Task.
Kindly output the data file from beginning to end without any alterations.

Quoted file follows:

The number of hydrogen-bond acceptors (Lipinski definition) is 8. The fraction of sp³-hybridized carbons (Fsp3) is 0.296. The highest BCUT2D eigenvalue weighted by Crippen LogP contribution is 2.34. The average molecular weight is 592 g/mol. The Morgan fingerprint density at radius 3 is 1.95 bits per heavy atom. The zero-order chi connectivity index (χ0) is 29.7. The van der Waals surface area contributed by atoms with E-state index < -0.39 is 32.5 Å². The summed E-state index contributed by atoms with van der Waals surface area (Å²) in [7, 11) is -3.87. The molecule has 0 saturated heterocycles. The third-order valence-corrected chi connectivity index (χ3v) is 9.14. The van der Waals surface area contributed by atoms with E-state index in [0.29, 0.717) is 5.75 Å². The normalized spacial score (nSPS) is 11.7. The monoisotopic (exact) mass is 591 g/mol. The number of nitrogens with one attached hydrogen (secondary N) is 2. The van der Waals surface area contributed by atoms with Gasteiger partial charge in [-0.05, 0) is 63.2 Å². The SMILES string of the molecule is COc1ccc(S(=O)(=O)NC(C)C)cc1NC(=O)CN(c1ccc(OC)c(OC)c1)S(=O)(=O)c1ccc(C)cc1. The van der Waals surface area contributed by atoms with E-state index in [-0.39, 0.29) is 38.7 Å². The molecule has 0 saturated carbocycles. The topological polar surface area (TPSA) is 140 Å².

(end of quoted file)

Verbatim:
The number of hydrogen-bond acceptors (Lipinski definition) is 8. The fraction of sp³-hybridized carbons (Fsp3) is 0.296. The highest BCUT2D eigenvalue weighted by Crippen LogP contribution is 2.34. The average molecular weight is 592 g/mol. The Morgan fingerprint density at radius 3 is 1.95 bits per heavy atom. The zero-order chi connectivity index (χ0) is 29.7. The van der Waals surface area contributed by atoms with E-state index < -0.39 is 32.5 Å². The summed E-state index contributed by atoms with van der Waals surface area (Å²) in [7, 11) is -3.87. The molecule has 0 saturated heterocycles. The third-order valence-corrected chi connectivity index (χ3v) is 9.14. The van der Waals surface area contributed by atoms with E-state index in [0.29, 0.717) is 5.75 Å². The normalized spacial score (nSPS) is 11.7. The monoisotopic (exact) mass is 591 g/mol. The number of nitrogens with one attached hydrogen (secondary N) is 2. The van der Waals surface area contributed by atoms with Gasteiger partial charge in [-0.05, 0) is 63.2 Å². The SMILES string of the molecule is COc1ccc(S(=O)(=O)NC(C)C)cc1NC(=O)CN(c1ccc(OC)c(OC)c1)S(=O)(=O)c1ccc(C)cc1. The van der Waals surface area contributed by atoms with E-state index in [-0.39, 0.29) is 38.7 Å². The molecule has 0 saturated carbocycles. The topological polar surface area (TPSA) is 140 Å².